| 13 July 2024, Saturday |

John Kerry denies giving Israeli intel to Iran after Zarif leaks

Former US secretary of state John Kerry on Tuesday denied allegations by Iran’s foreign minister that he leaked sensitive information about Israeli military operations to Iran.

The accusation surfaced in a leaked audio recording  in which Iranian Foreign Minister Javad Zarif recounted an interaction with Mr Kerry.

Mr Zarif claimed that Mr Kerry said Israel hit Iranian targets in Syria more than 200 times – to Mr Zarif’s “astonishment”.

The accusation led to a backlash against Mr Kerry, who now serves as President Joe Biden’s special envoy for climate.

“I can tell you that this story and these allegations are unequivocally false. This never happened – either when I was secretary of state or since,” Mr Kerry tweeted.

Mr Zarif did not reveal when Mr Kerry allegedly made the comments.

Former US president Donald Trump’s UN envoy, Nikki Haley, tweeted that the claim was “disgusting on many levels” and said Mr Biden and Mr Kerry “have to answer for why Kerry would be tipping off Iran, the number one sponsor of terror, while stabbing one of our greatest partners, Israel, in the back”.

In the US Senate, politicians also took aim at Mr Kerry.

“People are talking about treason – and I don’t throw that word around a lot,” said Republican senator Dan Sullivan, according to Politico.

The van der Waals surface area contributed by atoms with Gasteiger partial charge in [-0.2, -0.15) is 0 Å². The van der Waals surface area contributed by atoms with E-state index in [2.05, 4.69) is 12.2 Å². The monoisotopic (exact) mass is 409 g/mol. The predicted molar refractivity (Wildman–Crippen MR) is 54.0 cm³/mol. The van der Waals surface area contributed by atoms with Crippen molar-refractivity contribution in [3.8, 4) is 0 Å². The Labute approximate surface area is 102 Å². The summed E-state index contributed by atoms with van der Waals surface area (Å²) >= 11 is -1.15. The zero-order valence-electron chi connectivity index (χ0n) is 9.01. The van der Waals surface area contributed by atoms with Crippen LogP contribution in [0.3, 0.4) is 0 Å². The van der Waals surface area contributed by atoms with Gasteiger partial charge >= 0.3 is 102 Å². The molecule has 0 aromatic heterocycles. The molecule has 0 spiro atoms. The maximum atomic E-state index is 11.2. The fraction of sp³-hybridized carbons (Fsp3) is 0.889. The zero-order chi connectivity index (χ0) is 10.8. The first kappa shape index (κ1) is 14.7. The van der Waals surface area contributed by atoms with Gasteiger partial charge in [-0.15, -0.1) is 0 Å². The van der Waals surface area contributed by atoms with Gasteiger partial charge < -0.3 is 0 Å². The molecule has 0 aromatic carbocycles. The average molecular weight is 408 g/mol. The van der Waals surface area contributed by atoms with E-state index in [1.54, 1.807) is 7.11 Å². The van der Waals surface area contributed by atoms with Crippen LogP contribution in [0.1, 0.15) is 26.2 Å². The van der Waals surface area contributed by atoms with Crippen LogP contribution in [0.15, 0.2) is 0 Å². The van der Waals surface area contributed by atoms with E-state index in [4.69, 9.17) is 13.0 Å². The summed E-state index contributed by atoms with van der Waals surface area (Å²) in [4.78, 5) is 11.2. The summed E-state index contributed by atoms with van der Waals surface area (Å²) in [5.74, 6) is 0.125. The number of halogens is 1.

Several other Republicans condemned the alleged remarks and called for Mr Kerry’s resignation and an investigation.

Rick Scott, a senator, also demanded an explanation.

While the State Department did not comment on the leaked audio file, spokesman Ned Price appeared to suggest that the information about Israeli strikes against Iranian forces in Syria was already publicly available.

“I would just make the broad point that if you go back and look at press reporting from the time, this certainly was not secret,” Mr Price said on Monday.

“And governments that were involved were speaking to this publicly, on the record.”

Mr Price did not specifically address whether Mr Kerry made the comments to Mr Zarif, but implied that no sensitive information was shared if the interaction took place.

Lindsey Graham, a Republican senator, appeared to give Mr Kerry the benefit of the doubt, saying that Mr Zarif was not a reliable source.

“I like John Kerry, but that would not be helpful and it would be very problematic if it were true. But let’s wait and see how authentic this is,” Mr Graham said.

“I don’t know if we should trust that tape or not. If it’s true, it’s very damaging.”

There are regular air strikes on Iranian, Syrian and Hezbollah forces in Syria and although Israel does not often comment on specific strikes it has claimed responsibility in general.

But in 2018, Israel Katz, Israeli intelligence minister at the time, made one of the first public acknowledgements of the scale of Israeli strikes.

“In the last two years, Israel has taken military action more than 200 times within Syria itself,” he said.

“Understand the significance of this matter in terms of preserving the red line, preventing the things that Iran has done, is doing and is trying to do against Israel from Syria.”

Israel repeatedly said it would take action to prevent high-tech weapons transfers to Syria and stop threats to its borders or the occupied Syrian Golan Heights.

Mr Zarif’s comments came during a seven-hour conversation with economist Saeed Leylaz in March, as part of an oral history project. Three hours of audio from the conversation were leaked to the public on Sunday.

Mr Zarif commented on the leak on Tuesday, saying on Instagram that: “We should not work for history. Don’t worry about history, worry about God and the people.”